Updating Your Employee Handbook in 2014

In Business Law, Employment Law by Coolidge Wall

Has it been more than a year or two since you reviewed and revised your company’s employee handbook? If so, now may be a good time to do so. The following are a few policies on which you may want to concentrate in light of recent employment law developments:

  • Healthcare and benefit policies. Given the U.S. Supreme Court’s recent decision in U.S. v. Windsor and subsequent guidance from the IRS and the U.S. Department of Labor (“DOL”), employers need to update their retirement and healthcare plans even if the employers are located in a state whose laws do not permit or recognize same-sex marriages. For example, policies will need to be revised to reflect the recent IRS ruling that employees who pay for their spouse’s health insurance on an after-tax basis may treat these costs as excludable from federal income taxes even if they live in a state that does not recognize their marriage. Also, in the wake of the Affordable Care Act, employers need to examine their definitions of “full-time” employee for the purpose of determining eligibility for benefits.
  • Family and medical leave policies. The DOL issued final rules based on 2009 amendments, which became effective March 8, 2013. The new regulations mainly relate to military caregiver leave for a veteran, qualifying exigency leave for parental care, and job-protected leave for airline personnel and flight crews. FMLA policies must be brought up to date accordingly.
  • Equal employment opportunity policies. Employers should ensure that internal equal employment opportunity policies reflect the latest state and municipal legal changes, including possible expanded protections for homosexuality and gender identity. Also, the federal Genetic Information Non-Discrimination Act creates a new protected class category for an employee’s genetic information (which includes family health history).
  • Break policies. Amendments to the Fair Labor Standards Act require employers to provide “reasonable break time for an employee to express breast milk for her nursing child for 1 year after the child’s birth each time such employee has need to express the milk.” Employers are also required to provide “a place, other than a bathroom, that is shielded from view and free from intrusion from coworkers and the public, which may be used by an employee to express breast milk.” The break time requirement became effective when the Affordable Care Act was signed into law on March 23, 2010.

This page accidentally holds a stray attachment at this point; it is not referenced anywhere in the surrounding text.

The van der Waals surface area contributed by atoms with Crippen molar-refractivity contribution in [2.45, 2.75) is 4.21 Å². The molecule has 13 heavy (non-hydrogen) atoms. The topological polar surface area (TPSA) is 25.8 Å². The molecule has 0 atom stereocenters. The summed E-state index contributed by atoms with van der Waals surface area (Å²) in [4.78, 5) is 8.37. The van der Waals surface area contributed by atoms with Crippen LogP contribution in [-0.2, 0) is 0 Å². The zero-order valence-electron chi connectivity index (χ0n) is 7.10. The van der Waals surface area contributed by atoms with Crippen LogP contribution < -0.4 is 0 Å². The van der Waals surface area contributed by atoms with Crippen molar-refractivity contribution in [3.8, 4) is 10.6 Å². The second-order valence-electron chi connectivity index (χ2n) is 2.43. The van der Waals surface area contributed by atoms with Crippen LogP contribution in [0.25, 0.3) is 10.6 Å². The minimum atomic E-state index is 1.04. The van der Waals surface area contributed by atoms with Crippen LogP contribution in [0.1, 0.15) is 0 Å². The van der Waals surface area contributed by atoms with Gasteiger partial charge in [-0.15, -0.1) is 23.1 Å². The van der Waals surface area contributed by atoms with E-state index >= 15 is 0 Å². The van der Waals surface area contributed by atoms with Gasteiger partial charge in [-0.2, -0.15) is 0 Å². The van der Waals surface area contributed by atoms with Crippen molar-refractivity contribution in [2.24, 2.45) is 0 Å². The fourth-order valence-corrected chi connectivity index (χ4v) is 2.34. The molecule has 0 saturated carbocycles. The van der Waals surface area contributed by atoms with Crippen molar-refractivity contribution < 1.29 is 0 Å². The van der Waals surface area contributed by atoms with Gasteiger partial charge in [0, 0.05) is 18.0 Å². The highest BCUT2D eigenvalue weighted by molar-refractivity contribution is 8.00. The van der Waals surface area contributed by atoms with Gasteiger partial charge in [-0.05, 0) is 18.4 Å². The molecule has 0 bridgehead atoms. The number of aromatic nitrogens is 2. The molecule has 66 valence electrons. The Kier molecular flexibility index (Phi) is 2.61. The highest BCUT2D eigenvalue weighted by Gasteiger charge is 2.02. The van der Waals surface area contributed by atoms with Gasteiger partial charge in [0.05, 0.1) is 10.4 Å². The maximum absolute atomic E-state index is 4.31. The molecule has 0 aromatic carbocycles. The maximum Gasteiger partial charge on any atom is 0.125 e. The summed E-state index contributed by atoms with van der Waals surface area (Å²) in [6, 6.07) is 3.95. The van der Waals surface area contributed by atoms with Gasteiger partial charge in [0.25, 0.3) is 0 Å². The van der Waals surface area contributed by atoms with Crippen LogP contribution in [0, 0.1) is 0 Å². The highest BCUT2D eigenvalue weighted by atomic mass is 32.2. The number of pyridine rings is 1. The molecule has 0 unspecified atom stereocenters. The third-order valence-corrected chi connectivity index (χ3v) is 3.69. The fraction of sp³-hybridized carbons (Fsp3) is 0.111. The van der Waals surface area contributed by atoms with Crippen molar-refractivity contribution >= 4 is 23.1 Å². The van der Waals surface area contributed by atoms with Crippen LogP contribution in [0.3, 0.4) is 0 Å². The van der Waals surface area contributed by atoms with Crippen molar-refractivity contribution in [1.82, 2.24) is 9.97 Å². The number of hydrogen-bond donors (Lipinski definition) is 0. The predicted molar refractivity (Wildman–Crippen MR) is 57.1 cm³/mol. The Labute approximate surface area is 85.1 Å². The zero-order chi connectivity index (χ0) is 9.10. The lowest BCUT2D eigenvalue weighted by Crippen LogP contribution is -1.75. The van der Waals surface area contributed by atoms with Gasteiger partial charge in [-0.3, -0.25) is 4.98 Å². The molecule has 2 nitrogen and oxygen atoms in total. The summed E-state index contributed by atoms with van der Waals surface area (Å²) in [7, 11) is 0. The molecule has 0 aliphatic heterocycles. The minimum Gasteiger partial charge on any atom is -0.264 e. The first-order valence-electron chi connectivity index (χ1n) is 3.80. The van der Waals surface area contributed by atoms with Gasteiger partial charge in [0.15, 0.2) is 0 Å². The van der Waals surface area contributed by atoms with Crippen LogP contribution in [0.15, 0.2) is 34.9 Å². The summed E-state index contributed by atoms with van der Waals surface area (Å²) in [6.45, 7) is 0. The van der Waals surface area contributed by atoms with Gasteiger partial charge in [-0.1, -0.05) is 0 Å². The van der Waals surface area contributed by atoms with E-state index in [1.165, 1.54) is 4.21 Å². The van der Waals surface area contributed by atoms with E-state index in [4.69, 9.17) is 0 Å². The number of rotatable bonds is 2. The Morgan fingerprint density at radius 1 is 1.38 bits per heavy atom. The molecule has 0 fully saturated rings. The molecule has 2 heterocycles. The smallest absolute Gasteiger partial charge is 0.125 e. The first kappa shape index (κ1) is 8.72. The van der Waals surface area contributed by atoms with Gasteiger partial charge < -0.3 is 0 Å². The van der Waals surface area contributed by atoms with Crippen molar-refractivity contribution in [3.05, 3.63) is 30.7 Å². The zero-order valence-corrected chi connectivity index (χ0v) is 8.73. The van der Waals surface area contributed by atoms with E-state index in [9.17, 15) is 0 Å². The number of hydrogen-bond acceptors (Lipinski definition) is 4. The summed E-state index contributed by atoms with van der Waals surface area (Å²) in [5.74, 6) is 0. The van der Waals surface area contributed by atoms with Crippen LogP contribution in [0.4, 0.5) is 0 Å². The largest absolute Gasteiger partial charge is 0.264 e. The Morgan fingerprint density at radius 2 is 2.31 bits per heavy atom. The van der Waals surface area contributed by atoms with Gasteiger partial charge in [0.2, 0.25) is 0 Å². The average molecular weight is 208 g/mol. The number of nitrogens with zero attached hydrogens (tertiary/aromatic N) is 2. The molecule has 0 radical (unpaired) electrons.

• Social media policies. The National Labor Relations Board’s (“NLRB”) General Counsel has issued a series of opinions in which the NLRB found that employers’ social media policies were too restrictive, especially those that prohibited employees from posting electronic messages that damage the employer’s reputation. According to the NLRB, such policies can be interpreted as an unfair practice interfering with employees’ rights to unionize.
  • At-will disclaimers. In other recent guidance from the NLRB’s General Counsel, employment at-will disclaimers contained in employee handbooks were scrutinized. The NLRB will examine such disclaimers on a case-by-case basis in order to determine whether they can reasonably be interpreted to restrict an employee’s Section 7 right to engage in protected concerted activity to change his or her employment at-will status in the future. Most disclaimers state that an employee’s at-will status may only be changed via a written agreement signed by both the employee and an authorized company representative, and this does not run afoul of the employee’s Section 7 right. However, disclaimers that do not provide for the “signed agreement” exception to at-will status may violate Section 7.
  • Drug-free workplace policies. For those companies with employees in states where medical marijuana use has been legalized, revisiting the drug policy in order to account for this development may be necessary.

Given the ever-evolving employment law landscape, it is no wonder that many refer to an employee handbook as a living, breathing document. Indeed, it is. The labor and employment attorneys at Coolidge Wall are here to help. For assistance or questions, please contact Allison Michael at (937) 449-5786 or [email protected] Also, a listing of all Coolidge Wall attorneys can be found on the Coolidge Wall website at https://www.coollaw.com.

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